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Pediatric Emergencies

4.00 Contact Hours:
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A score of 80% correct answers on a test is required to successfully complete any course and attain a certificate of completion.
Authors:    Caitlinrae T. Montpetit (RN, BN) , Tosca R. Moore (RN, BSN)

Purpose/Goals

Although it is true the pediatric patient may appear to be just a smaller version of the adult patient, it is not true the pediatric patient is handled in the same way as an adult patient. It is the purpose of this module to help prepare nurses to effectively care for their pint size patients to the best of their ability.

Objectives

  1. Discuss the triage process for the pediatric patient
  2. Apply the Pediatric Assessment Triangle and its Components
  3. Describe abnormal appearance of the pediatric illness or injury
  4. Describe the difference between emergent and urgent Pediatric illness and/or injury
  5. Discuss the top ten pediatric emergencies

Introduction

Americans make approximately 115 million visits to the emergency department annually. Out of those visits, approximately one quarter or almost 24 million visits are with children (Merrill et al 2005). The pediatric age is 0-18 years, which includes infancy, toddler, pre-school and schoolage children. Rates of pediatric emergency department visits are widely varied with the highest average age being the very young (ages 0-4 years). Boys tend to be seen more frequently than girls, especially the school age, with the mean age being seven years old. The largest portion of emergency room visits are the type where the patient is treated and released, however over a half million pediatric visits result in hospital admissions, especially amongst the youngest children (Merrill et al 2005).

Emergency Department Visits

The most common reasons for visits to the emergency department by children are respiratory infections, fever, cough, vomiting, ear infection/ache, skin rash, abdominal pain, sore throat, urinary infections and injuries, including sprains, bruises, fractures, open wounds and lacerations (CDC 2006). Injuries are the main culprit for emergency room visits by older children (6 years or older), whereas in children 0-4 years old, the main culprit is the respiratory system ailments, such as acute bronchitis and upper respiratory infections. (Merrill et al 2005).

The four most common reasons pediatric patients are admitted to the hospital are related to the respiratory system pneumonia, asthma, acute bronchitis and upper respiratory infections (HCUP 2008).

Injuries, including sprains, bruises, fractures, open wounds and lacerations are often accidents but can be related to abuse. If the caregivers or parents account of events does not adequately explain the injury with regard to its nature, distribution or severity then the disparity may be a case of abuse. Health care providers of all types must be alert to the indicators of abuse and must be willing to report their suspicions to the appropriate child protective agencies.

Triage

The process of triage for the emergently/urgently ill or injured pediatric patient entails a similar process as that of an adult with special attention required based on the developmental and physiologic differences of the child (Dieckmann 2005). The assessment of the pediatric patient is rapid, simple and duplicable for each and every pediatric patient, despite their injury or illness. A rapid assessment is vital to determine the urgent or emergent treatment modalities necessary.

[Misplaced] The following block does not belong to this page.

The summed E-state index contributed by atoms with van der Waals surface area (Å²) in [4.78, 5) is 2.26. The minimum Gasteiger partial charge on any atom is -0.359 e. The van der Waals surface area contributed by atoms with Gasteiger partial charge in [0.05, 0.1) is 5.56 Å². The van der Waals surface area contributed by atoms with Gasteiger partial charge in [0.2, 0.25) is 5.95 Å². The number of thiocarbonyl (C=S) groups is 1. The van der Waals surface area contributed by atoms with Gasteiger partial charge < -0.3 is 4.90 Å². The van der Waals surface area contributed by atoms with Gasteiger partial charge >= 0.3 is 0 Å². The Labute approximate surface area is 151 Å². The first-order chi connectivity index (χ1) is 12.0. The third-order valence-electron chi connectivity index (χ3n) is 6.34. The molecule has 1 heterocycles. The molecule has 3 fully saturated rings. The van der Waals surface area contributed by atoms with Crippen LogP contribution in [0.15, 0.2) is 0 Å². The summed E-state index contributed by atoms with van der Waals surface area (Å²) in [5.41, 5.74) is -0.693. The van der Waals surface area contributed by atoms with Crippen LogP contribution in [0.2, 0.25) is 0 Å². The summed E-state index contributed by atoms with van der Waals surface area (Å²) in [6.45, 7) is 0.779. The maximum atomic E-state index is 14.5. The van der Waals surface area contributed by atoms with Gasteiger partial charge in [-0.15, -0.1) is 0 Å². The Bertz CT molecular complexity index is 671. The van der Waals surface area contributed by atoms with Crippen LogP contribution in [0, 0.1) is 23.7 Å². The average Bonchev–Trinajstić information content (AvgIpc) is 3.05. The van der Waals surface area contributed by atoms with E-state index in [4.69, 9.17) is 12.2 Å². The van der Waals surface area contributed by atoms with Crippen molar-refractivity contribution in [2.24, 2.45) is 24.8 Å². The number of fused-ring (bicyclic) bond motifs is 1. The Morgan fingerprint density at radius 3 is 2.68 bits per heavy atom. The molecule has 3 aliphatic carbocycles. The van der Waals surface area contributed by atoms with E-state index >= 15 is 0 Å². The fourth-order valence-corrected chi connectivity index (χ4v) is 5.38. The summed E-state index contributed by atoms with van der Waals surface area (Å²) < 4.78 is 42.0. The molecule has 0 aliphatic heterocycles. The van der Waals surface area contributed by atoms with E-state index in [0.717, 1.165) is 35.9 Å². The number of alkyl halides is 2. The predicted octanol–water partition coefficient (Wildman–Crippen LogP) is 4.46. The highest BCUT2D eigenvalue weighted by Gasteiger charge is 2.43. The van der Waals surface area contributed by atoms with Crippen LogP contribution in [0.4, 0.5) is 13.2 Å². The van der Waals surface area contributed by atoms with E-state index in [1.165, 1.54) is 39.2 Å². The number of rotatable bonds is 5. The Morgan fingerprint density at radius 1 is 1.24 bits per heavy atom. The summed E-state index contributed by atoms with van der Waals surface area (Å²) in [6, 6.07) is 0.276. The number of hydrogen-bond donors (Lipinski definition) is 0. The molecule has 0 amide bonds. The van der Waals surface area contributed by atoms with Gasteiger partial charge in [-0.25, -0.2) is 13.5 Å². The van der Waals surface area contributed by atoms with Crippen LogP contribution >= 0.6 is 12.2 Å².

The pediatric assessment triangle (PAT) is a quick, precise, easily adaptable model for the triage assessment of the pediatric patient (Fuzak & Mahar2009). The triangle consists of appearance, breathing, and circulation (ABC approach). This ABC approach allows the triage nurse to use visual clues to swiftly assess the urgency of treatment related to the child's illness or injury. Because of this fast assessment can be done from across the room. It does require an experienced pediatric triage nurse with good judgment and insight in pediatric cardiopulmonary assessment skills to complete the triage process (Dieckmann 2005). The triage nurse must remember that an immediate hands-on approach may cause fear, agitation and/or crying, which as a result, impedes the assessment process. Awareness of developmental age and psychological aspects must be considered for each age group (APLS, 2012). The pediatric assessment triangle has become the cornerstone for pediatric assessment related to emergency medical services.

This rapid approach assessment is a tool for medical professionals to quickly assess a child on sight to determine if the child needs immediate intervention. See the table below for the PAT general impression and first view use.

Appearance

The appearance of a child is a significant and precise measurement directly related to the degree of distress, illness or injury in a pediatric emergency (APLS, 2012). Most children with mild or moderate distress (and even those moving toward severe distress) are alert and will probably have a normal neurological exam. If the child does not appear to have a normal neurological exam, it is most likely due to such conditions as childhood epilepsy, brain injury in infants and children, neuromuscular diseases, neurogenic and neurodevelopmental disorders (Wong & Kee, 2010). The emergency is then based on what the parent or the caregiver state is abnormal for the child. Another aspect is injuries based on traumatic accidents involving motor vehicles, near drowning, bicycle accidents and falls. In fact, one of the highest causes of death specifically targeting toddler deaths is drowning. Approximately 50% of all pediatric trauma victims will have a head injury with 90% of pediatric deaths from trauma directly related to head injury and/or trauma (Bemis, 2007).